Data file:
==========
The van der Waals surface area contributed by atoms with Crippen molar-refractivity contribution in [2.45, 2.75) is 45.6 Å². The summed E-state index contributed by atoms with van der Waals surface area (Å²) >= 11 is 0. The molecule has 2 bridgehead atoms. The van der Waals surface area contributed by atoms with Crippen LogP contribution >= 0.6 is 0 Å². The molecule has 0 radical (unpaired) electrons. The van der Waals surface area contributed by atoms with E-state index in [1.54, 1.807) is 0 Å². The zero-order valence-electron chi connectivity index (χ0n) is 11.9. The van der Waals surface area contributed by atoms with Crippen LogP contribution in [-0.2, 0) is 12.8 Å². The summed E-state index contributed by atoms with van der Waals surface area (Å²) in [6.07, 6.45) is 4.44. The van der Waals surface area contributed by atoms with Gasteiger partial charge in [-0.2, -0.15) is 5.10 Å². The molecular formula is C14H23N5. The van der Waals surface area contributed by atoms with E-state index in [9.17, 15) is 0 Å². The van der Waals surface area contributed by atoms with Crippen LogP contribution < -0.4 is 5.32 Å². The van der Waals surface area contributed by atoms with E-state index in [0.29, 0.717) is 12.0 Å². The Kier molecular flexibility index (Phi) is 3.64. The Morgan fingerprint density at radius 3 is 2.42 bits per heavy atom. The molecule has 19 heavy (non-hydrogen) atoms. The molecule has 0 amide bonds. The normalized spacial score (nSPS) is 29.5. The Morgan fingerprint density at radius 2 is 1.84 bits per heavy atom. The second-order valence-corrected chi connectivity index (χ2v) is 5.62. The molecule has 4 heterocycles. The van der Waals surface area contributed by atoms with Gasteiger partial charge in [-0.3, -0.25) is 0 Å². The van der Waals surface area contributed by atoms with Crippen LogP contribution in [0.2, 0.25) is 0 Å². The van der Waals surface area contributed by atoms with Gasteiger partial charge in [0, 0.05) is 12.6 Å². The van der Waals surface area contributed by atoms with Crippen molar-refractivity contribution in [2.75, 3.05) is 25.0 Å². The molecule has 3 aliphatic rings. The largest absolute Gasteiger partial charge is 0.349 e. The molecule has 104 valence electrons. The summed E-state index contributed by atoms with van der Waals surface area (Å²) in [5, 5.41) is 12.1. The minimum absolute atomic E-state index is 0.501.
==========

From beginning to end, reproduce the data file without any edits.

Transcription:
The van der Waals surface area contributed by atoms with Crippen molar-refractivity contribution in [2.45, 2.75) is 45.6 Å². The summed E-state index contributed by atoms with van der Waals surface area (Å²) >= 11 is 0. The molecule has 2 bridgehead atoms. The van der Waals surface area contributed by atoms with Crippen LogP contribution >= 0.6 is 0 Å². The molecule has 0 radical (unpaired) electrons. The van der Waals surface area contributed by atoms with E-state index in [1.54, 1.807) is 0 Å². The zero-order valence-electron chi connectivity index (χ0n) is 11.9. The van der Waals surface area contributed by atoms with Crippen LogP contribution in [-0.2, 0) is 12.8 Å². The summed E-state index contributed by atoms with van der Waals surface area (Å²) in [6.07, 6.45) is 4.44. The van der Waals surface area contributed by atoms with Gasteiger partial charge in [-0.2, -0.15) is 5.10 Å². The molecular formula is C14H23N5. The van der Waals surface area contributed by atoms with E-state index in [9.17, 15) is 0 Å². The van der Waals surface area contributed by atoms with Crippen LogP contribution < -0.4 is 5.32 Å². The van der Waals surface area contributed by atoms with E-state index in [0.29, 0.717) is 12.0 Å². The Kier molecular flexibility index (Phi) is 3.64. The Morgan fingerprint density at radius 3 is 2.42 bits per heavy atom. The molecule has 19 heavy (non-hydrogen) atoms. The molecule has 0 amide bonds. The normalized spacial score (nSPS) is 29.5. The Morgan fingerprint density at radius 2 is 1.84 bits per heavy atom. The second-order valence-corrected chi connectivity index (χ2v) is 5.62. The molecule has 4 heterocycles. The van der Waals surface area contributed by atoms with Gasteiger partial charge in [-0.3, -0.25) is 0 Å². The van der Waals surface area contributed by atoms with Crippen LogP contribution in [0.2, 0.25) is 0 Å². The van der Waals surface area contributed by atoms with Gasteiger partial charge in [0, 0.05) is 12.6 Å². The van der Waals surface area contributed by atoms with Crippen molar-refractivity contribution in [2.75, 3.05) is 25.0 Å². The molecule has 3 aliphatic rings. The largest absolute Gasteiger partial charge is 0.349 e. The molecule has 104 valence electrons. The summed E-state index contributed by atoms with van der Waals surface area (Å²) in [5, 5.41) is 12.1. The minimum absolute atomic E-state index is 0.501.